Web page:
Recruitment of microorganisms to the rhizosphere varies among plant genotypes, yet an understanding of whether the microbiome can be altered by selection on the host is relatively unknown. Here, we performed a common garden study to characterize recruitment of rhizosphere microbiome, functional groups, for 20 expired Plant Variety Protection Act maize lines spanning a chronosequence of development from 1949 to 1986. This time frame brackets a series of agronomic innovations, namely improvements in breeding and the application of synthetic nitrogenous fertilizers, technologies that define modern industrial agriculture. We assessed the impact of chronological agronomic improvements on recruitment of the rhizosphere microbiome in maize, with emphasis on nitrogen cycling functional groups. In addition, we quantified the microbial genes involved in nitrogen cycling and predicted functional pathways present in the microbiome of each genotype. Both genetic relatednesses of host plant and decade of germplasm development were significant factors in the recruitment of the rhizosphere microbiome. More recently developed germplasm recruited fewer microbial taxa with the genetic capability for sustainable nitrogen provisioning and larger populations of microorganisms that contribute to N losses. This study indicates that the development of high-yielding varieties and agronomic management approaches of industrial agriculture inadvertently modified interactions between maize and its microbiome.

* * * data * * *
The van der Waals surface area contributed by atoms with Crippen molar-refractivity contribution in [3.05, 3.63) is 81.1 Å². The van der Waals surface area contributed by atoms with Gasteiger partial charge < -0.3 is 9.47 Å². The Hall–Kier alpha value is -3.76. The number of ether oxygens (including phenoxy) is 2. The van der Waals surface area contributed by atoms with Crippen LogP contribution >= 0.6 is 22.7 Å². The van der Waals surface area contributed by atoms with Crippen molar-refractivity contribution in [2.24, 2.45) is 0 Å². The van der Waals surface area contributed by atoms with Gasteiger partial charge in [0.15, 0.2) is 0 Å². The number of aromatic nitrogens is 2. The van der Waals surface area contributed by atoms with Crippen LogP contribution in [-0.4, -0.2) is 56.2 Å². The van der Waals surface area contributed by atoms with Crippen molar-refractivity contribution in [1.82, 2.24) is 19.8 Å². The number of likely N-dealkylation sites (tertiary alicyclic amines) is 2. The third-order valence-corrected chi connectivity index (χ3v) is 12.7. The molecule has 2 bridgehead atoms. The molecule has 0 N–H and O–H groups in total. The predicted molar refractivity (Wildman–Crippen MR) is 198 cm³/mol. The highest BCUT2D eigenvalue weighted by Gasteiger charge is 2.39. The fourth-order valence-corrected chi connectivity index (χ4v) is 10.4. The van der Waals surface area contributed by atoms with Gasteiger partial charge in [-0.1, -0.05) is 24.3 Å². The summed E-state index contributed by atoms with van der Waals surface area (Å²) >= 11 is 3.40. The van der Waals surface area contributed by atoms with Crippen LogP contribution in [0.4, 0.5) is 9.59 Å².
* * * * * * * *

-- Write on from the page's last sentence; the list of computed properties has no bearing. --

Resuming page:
ASJC Scopus subject areas
- Ecology, Evolution, Behavior and Systematics